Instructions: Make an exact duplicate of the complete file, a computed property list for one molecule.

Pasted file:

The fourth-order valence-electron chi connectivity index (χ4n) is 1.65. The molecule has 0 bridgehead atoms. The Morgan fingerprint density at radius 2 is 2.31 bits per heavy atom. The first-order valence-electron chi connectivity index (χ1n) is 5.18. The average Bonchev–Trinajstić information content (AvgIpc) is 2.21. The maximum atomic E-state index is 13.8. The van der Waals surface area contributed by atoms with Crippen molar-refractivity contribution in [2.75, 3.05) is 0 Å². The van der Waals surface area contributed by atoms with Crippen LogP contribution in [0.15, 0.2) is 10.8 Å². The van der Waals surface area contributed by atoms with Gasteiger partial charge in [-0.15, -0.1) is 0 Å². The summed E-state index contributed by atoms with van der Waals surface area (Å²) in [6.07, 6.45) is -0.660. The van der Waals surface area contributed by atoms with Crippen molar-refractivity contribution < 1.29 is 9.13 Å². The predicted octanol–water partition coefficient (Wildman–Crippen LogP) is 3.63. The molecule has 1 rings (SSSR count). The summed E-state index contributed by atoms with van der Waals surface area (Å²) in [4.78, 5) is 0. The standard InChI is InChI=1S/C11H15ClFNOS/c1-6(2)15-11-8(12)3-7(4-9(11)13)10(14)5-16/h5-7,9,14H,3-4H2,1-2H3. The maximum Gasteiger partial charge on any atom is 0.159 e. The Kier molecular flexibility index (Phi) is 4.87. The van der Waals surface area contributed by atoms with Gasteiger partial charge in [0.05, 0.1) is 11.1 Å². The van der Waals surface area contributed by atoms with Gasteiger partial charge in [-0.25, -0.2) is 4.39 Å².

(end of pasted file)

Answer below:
The fourth-order valence-electron chi connectivity index (χ4n) is 1.65. The molecule has 0 bridgehead atoms. The Morgan fingerprint density at radius 2 is 2.31 bits per heavy atom. The first-order valence-electron chi connectivity index (χ1n) is 5.18. The average Bonchev–Trinajstić information content (AvgIpc) is 2.21. The maximum atomic E-state index is 13.8. The van der Waals surface area contributed by atoms with Crippen molar-refractivity contribution in [2.75, 3.05) is 0 Å². The van der Waals surface area contributed by atoms with Crippen LogP contribution in [0.15, 0.2) is 10.8 Å². The van der Waals surface area contributed by atoms with Gasteiger partial charge in [-0.15, -0.1) is 0 Å². The summed E-state index contributed by atoms with van der Waals surface area (Å²) in [6.07, 6.45) is -0.660. The van der Waals surface area contributed by atoms with Crippen molar-refractivity contribution < 1.29 is 9.13 Å². The predicted octanol–water partition coefficient (Wildman–Crippen LogP) is 3.63. The molecule has 1 rings (SSSR count). The summed E-state index contributed by atoms with van der Waals surface area (Å²) in [4.78, 5) is 0. The standard InChI is InChI=1S/C11H15ClFNOS/c1-6(2)15-11-8(12)3-7(4-9(11)13)10(14)5-16/h5-7,9,14H,3-4H2,1-2H3. The maximum Gasteiger partial charge on any atom is 0.159 e. The Kier molecular flexibility index (Phi) is 4.87. The van der Waals surface area contributed by atoms with Gasteiger partial charge in [0.05, 0.1) is 11.1 Å². The van der Waals surface area contributed by atoms with Gasteiger partial charge in [-0.25, -0.2) is 4.39 Å².